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Most people can tell you we all lose bone density as we age, resulting in fragile bones that easily break in our old age. According to the Department of Health and Human Services, women generally, and those who are post menopausal, are at an increase risk for osteoporosis. It seemed, therefore, something needed to be done to help prevent bone density loss.

In March 1995 Merck decided to do something about bone density loss by creating a new drug, Fosamax, to prevent premature bone loss. The problem is, the World Health Organization (WHO) had already determined the costs of prevention would most likely exceed the benefits of prevention. So how would Merck’s new drug fit into a world where it was not welcome?

According to Shannon Brownlee, author of Overtreated: Why Too Much Medicine Is Making Us Sicker and Poorer, the answer was to create new medical conditions so Fosamax would have a place in the world it was not welcome.

The company helped fund a panel of medical experts to create diagnostic criteria for osteoporosis so that a diagnosis could be made before the patient actually broke a bone. The panel’s first step was to define “normal” bone density as that of the average 30-year-old woman. Next, the experts chose as their cutoff for osteoporosis a statistical point that was slightly below the bone density of their normal 30-year-old — a definition they admitted was “somewhat arbitrary.” Finally, they came up with a completely new disease — osteopenia — for bone density that fell somewhere between that normal 30-year-old and their arbitrary definition of osteoporosis.

Voila — 30 percent of post-menopausal women suddenly had a disease that needed to be treated early in order to prevent a problem — hip fracture — that wouldn’t occur for many years, if ever. According to the new guidelines, millions more women now had osteopenia, which their doctors needed to watch like hawks so that their patients could be treated once they progressed to osteoporosis. Merck then took the added step of helping doctors buy DEXA scanners, X-ray machines needed to scan your bones to get that all-important diagnosis.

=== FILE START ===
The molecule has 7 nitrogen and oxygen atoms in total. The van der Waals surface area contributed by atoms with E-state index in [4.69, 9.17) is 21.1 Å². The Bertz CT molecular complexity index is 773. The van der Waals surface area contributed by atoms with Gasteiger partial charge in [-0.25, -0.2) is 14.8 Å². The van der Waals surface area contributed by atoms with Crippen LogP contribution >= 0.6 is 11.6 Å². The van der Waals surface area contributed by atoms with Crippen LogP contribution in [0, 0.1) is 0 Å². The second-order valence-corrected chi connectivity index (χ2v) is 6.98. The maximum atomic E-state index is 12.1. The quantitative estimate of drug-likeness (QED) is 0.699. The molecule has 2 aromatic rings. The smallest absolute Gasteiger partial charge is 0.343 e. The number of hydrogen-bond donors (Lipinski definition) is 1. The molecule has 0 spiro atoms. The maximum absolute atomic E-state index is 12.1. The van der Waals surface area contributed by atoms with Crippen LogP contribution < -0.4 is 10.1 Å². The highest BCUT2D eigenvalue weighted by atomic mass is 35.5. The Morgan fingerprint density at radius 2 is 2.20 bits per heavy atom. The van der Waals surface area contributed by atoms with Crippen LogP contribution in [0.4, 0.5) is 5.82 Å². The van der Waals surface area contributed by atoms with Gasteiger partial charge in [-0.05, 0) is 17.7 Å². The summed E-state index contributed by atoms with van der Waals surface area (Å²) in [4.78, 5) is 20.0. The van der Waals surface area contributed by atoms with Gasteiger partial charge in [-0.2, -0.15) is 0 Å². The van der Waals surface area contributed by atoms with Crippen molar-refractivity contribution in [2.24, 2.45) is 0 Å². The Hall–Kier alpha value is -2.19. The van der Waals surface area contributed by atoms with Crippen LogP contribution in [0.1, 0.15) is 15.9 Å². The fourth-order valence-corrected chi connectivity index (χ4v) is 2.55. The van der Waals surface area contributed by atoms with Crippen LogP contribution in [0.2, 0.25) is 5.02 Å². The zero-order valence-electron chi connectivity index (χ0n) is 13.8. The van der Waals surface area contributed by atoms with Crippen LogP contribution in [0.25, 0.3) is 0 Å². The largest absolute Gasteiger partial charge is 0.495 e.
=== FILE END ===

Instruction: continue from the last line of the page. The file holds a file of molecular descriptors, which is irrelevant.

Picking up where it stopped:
As the Seattle Times article shows, sales of Fosamax between 1996 and 1998 were good, starting at $282 million and rising to $775 million. However, this was not enough for Merck. In 1999, the WHO set forth recommendations to measure the total health care costs associated with osteoporosis. What they did not disclose is that eight of the eleven members of the WHO panel were employed by drug manufacturers. What happened next could not be considered a surprise. Sales of Fosamax skyrocketed from $1.02 billion in 1999 to more than $3 billion in 2008.

Not bad for a drug that treats a disease that did not exist before the drug company created it. Far worse is the amount of money frivolously spent on Fosamax which could have been used to treat or cure real disease. You hear people complaining more and more about the high prices US consumers pay for prescription drugs, especially when you look at other countries around the world. The drug companies usually claim they need the additional money from the US so they can continue to do research and development.

If that is true, then why are they manufacturing drugs for non-existent diseases? It seems like the drug companies are concerned about researching and developing drugs which produce profits, not those that cure disease. Remember this next time you hear drug companies explain why you pay so much for you medications.

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